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From an author best known for his hard SF comes this variable but mostly solid collection of fantasy short stories and novelettes, concentrating heavily on romanticism, an approach which Anderson rightfully feels has been unfairly maligned.

THE QUEEN OF AIR AND DARKNESS
Roland is a distant world with a burgeoning human colony, where both rural and urban cultures have taken root. One small problem exists, though: scattered reports over the years of infant kidnappings in outlying areas are, by some, attributed to the Outlings, an unseen indigenous species, possibly intelligent. The official line on the Outlings is that they are a myth, but when a young woman's baby becomes the latest victim, and she takes her case to P.I. Eric Sherrinford after having been summarily blown off by the proper authorities, the two of them go on a personal trek to see if the Outlings exist once and for all, and if so, what it is they are up to. Are they deliberately keeping themselves, their civilization and artifacts hidden from humans? Are the baby-snatchings part of some campaign of terror, leading up to war itself? Believable and fascinating, though not great, with too much exposition near the end. Still, a Hugo & Nebula winner, which appeared as the title story of a 1973 Signet collection shortly after its Hugo win. It has been recollected many times, among them two other Tor collections from the 80's, Winners and New America.

HOUSE RULE
Beautiful little story set in the Old Phoenix, an "inn beyond all worlds" first introduced by Anderson in A Midsummer Tempest, wherein figures from many different times and universes meet and share stories over a tankard or two. Pure storytelling magic is at work here; may well represent the ne plus ultra of fantasy romanticism. One can see how this scenario has influenced many later writers, such as Neil Gaiman.

THE TALE OF HAUK
Entertaining and well-mounted pastiche on an ancient Icelandic saga, in which viking trader Hauk returns to his homestead after years abroad, only to find he must do battle with the angry, vengeful ghost of his father. Fun reading for those who won't find the archaic, and-it-came-to-pass prose stylings corny.

FAIRY GOLD
A young, aspiring adventurer does a favor for some elves, and is paid handsomely in vast sums of gold...or is he? On the surface it seems that this is a very smart satire of "junk-bond" investors, those people who throw their money into something they think is hot, but turns out not. But then, everyone turns out okay in this story, which makes you wonder if that sort of message was on Anderson's mind at all. Still, a good yarn, though Anderson's predictable plot is less impressive than his facility at world-building. For a novelette the setting, its people, culture and politics are as solid as any novel.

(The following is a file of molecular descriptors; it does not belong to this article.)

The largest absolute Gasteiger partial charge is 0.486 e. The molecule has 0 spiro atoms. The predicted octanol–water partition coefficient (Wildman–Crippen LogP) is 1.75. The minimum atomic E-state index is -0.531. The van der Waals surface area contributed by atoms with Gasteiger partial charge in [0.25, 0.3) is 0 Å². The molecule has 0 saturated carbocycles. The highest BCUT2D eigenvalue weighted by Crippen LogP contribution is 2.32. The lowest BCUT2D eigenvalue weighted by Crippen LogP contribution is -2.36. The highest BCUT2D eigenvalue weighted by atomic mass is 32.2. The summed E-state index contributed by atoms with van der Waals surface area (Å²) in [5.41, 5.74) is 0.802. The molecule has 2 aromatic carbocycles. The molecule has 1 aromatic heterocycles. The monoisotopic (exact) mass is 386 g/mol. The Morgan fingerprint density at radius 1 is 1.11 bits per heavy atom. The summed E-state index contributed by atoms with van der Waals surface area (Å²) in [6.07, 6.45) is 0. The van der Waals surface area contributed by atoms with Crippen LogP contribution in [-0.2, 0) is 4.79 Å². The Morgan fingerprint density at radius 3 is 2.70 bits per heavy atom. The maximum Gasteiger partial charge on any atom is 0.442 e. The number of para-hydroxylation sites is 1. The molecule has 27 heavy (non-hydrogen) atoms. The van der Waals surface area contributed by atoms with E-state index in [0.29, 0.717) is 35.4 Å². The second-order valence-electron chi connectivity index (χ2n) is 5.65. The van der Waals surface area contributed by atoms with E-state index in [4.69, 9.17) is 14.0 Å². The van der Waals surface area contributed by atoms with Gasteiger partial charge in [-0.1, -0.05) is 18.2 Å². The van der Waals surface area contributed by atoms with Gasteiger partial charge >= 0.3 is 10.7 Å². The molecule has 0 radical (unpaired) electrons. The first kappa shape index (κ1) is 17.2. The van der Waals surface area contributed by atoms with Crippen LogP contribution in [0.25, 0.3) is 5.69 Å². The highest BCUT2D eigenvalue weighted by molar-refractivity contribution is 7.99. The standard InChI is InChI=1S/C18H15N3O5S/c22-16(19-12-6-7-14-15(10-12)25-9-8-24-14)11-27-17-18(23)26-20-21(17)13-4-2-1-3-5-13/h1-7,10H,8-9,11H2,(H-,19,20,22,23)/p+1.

THE VALOR OF CAPPEN VARRA
Okay if featherweight little charmer about a minstrel (seemingly the sole civilized man in a nation of barbarian louts) who manages, through no fault of his own, to rescue a princess from a flesh-eating troll.

THE GATE OF THE FLYING KNIVES
Cappen Varra returns in a disappointingly drab and lifeless novelette, in which he sets out to rescue his beloved, who has been abducted by minions of the god Ils, angry that rival gods are about to ascend to prominence in the city of Sanctuary. Talky, cliché-ridden, unimaginative, wonderless, written in a stentorian style that I just cannot enjoy reading. Originally commissioned by Robert Asprin for the first Thieves' World anthology, and strictly for that series' fans. Anderson phoned this one in.

THE BARBARIAN
Loving parody of Robert E. Howard's most popular hero is utterly hilarious and delightful.

A FEAST FOR THE GODS (w/ Karen Anderson)
Okay tale set in a world in which all the gods of all the world's religions, past and present, exist, and what happens when a modern-day American woman is visited by Hermes. Imaginative, to be sure, but too talky and even a bit smug.